Nancy Pelosi is facing more opposition in her bid to keep her position as the leader of the Democrats in the House of Representatives.
The soon-to-be former Speaker of the House is hoping to keep her number one spot despite the pounding her fellow abortion advocates took in last week’s election. But some Democrats expressed opposition to her initial announcement that she will seek the Minority Leader post and that opposition is growing.
At least 15 Democrats have said publicly they may not or will not vote for her.
Illinois Rep. Mike Quigley, one of several Democrats who wants to see someone else lead the party, told the Associated Press, “The reality is that she is politically toxic.”
Rep. Jason Altmire of Pennsylvania added there is “starting to be a sense that this may not be as much of a done deal as people might have thought. If enough people come out and voice a little discomfort with the idea of her continuing on, maybe she would reconsider.”
Rep. Jim Matheson of Utah says some Democrats have expressed reservations but others have gone further and suggested they would not support Pelosi in either a public or a private vote.
“You would find an unusual number of people not voting for the nominee of their party” if Pelosi were the choice, he told AP. “There’s a growing number of people in the caucus saying, ‘Why’s she running for minority leader in the first place?’ We just got thumped in this election in a major way, and to act like we can just go back and do the same thing over again. It just seems like a very obvious situation when change is called for.”
Democrats are slated to hold leadership elections next week but they could be postponed if a consensus develops that someone else should step into Pelosi’s role.
The problem for Pelosi opponents, Matheson notes, is no viable alternative has stepped up to announce a bid against her — likely fearing reprisals if they lose. Rep. Health Schuler of North Carolina made initial waves but appears to have backed down.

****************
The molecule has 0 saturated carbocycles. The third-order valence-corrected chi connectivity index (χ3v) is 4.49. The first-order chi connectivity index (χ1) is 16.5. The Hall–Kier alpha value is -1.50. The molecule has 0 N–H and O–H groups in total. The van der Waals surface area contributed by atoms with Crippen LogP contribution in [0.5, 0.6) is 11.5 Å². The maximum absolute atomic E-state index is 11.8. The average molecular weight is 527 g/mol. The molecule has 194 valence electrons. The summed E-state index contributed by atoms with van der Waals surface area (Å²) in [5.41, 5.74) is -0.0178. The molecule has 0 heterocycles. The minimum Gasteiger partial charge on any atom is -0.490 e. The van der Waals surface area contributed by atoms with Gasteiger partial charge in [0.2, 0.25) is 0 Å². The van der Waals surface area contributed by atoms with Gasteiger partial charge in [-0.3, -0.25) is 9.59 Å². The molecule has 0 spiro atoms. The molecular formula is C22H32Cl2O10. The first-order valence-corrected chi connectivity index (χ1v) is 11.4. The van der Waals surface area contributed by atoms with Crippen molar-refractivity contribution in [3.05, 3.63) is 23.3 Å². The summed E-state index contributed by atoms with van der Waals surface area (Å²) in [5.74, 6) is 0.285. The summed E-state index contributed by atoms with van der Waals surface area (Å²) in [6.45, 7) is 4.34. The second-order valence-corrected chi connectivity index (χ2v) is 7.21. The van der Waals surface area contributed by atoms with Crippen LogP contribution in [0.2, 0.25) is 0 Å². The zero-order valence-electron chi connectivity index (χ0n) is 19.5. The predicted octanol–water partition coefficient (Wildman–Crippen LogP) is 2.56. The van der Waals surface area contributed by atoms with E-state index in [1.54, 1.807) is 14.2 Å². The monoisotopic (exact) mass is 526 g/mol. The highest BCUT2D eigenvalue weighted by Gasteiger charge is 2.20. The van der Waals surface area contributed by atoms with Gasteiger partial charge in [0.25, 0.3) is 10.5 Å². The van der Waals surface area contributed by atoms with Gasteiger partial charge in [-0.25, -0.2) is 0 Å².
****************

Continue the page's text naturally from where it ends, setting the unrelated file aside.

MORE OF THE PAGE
But AP confirmed Rep. Dan Boren of Oklahoma plans to vote against Pelosi and Rep. Mike Ross of Arkansas added he wouldn’t back Pelosi “for House Democratic leader or any other leadership position in the Congress.”
The Pelosi mess has created a problem for Democrats on voting for the number two position of Minority Whip.
Current House Majority Leader Steny Hoyer, an abortion advocate from Maryland, is the natural choice to keep her second spot behind Pelosi, but pro-abortion Rep. James Clyburn of South Carolina, the current number three Democrat, is challenging him in a race that is pitting black lawmakers and some liberals and moderates that back Hoyer.
The whole thing has some lawmakers calling for a delay so Pelosi and the race for her top lieutenant can be sorted out.
Reps. Peter DeFazio of Oregon and Marcy Kaptur of Ohio have sent letters to colleagues asking to delay the vote until December.
The questioning has gotten so heavy that even the liberal New York Times has called on Pelosi to stand aside.
And a group of unnamed Democrats already sent her a letter telling her they want someone else.
“Madam Speaker, fairly or unfairly, Republicans made you the face of the resentment and disagreement in our races,” the letter Fox News obtained says. “While we commend your years of service to our party and your leadership through many tough times, we respectfully ask that you step aside as the top Democrat in the House.”
The letter goes on to say that the defeated members “fear that Republicans will further demonize you, and in so doing, they will scare potential candidates out. The prospect of having to run against their own party leadership, in addition to their Republican opponent is simply too daunting.”
It says “one mark of a strong leader is the ability to discern when it is time to pass the baton” and closes with a request for Pelosi to step aside.
On the Republican side, pro-life Rep. John Boehner is expected to become the next Speaker of the House and he is a pro-life champion. Other top leaders assisting him are expected to be pro-life lawmakers.